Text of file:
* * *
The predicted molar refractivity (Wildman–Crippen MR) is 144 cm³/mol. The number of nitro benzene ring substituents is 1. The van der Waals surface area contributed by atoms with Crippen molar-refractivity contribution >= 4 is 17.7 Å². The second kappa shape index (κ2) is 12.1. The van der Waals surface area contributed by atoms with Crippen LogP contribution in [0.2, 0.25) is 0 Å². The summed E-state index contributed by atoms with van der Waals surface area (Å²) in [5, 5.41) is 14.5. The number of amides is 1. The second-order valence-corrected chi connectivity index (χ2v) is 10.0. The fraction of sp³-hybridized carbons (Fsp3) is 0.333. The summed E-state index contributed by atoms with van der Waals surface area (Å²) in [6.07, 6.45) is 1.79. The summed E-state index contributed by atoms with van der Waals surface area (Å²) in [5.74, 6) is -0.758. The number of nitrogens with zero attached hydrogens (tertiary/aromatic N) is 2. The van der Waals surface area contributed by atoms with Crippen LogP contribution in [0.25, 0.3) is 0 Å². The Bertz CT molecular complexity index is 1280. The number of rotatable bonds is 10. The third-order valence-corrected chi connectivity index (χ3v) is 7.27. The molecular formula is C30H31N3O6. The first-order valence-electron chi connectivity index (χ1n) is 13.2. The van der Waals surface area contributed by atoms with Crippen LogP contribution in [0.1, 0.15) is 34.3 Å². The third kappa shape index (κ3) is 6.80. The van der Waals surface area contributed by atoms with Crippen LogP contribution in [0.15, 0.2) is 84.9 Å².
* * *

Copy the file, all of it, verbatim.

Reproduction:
The predicted molar refractivity (Wildman–Crippen MR) is 144 cm³/mol. The number of nitro benzene ring substituents is 1. The van der Waals surface area contributed by atoms with Crippen molar-refractivity contribution >= 4 is 17.7 Å². The second kappa shape index (κ2) is 12.1. The van der Waals surface area contributed by atoms with Crippen LogP contribution in [0.2, 0.25) is 0 Å². The summed E-state index contributed by atoms with van der Waals surface area (Å²) in [5, 5.41) is 14.5. The number of amides is 1. The second-order valence-corrected chi connectivity index (χ2v) is 10.0. The fraction of sp³-hybridized carbons (Fsp3) is 0.333. The summed E-state index contributed by atoms with van der Waals surface area (Å²) in [6.07, 6.45) is 1.79. The summed E-state index contributed by atoms with van der Waals surface area (Å²) in [5.74, 6) is -0.758. The number of nitrogens with zero attached hydrogens (tertiary/aromatic N) is 2. The van der Waals surface area contributed by atoms with Crippen LogP contribution in [0.25, 0.3) is 0 Å². The Bertz CT molecular complexity index is 1280. The number of rotatable bonds is 10. The third-order valence-corrected chi connectivity index (χ3v) is 7.27. The molecular formula is C30H31N3O6. The first-order valence-electron chi connectivity index (χ1n) is 13.2. The van der Waals surface area contributed by atoms with Crippen LogP contribution in [0.1, 0.15) is 34.3 Å². The third kappa shape index (κ3) is 6.80. The van der Waals surface area contributed by atoms with Crippen LogP contribution in [0.15, 0.2) is 84.9 Å².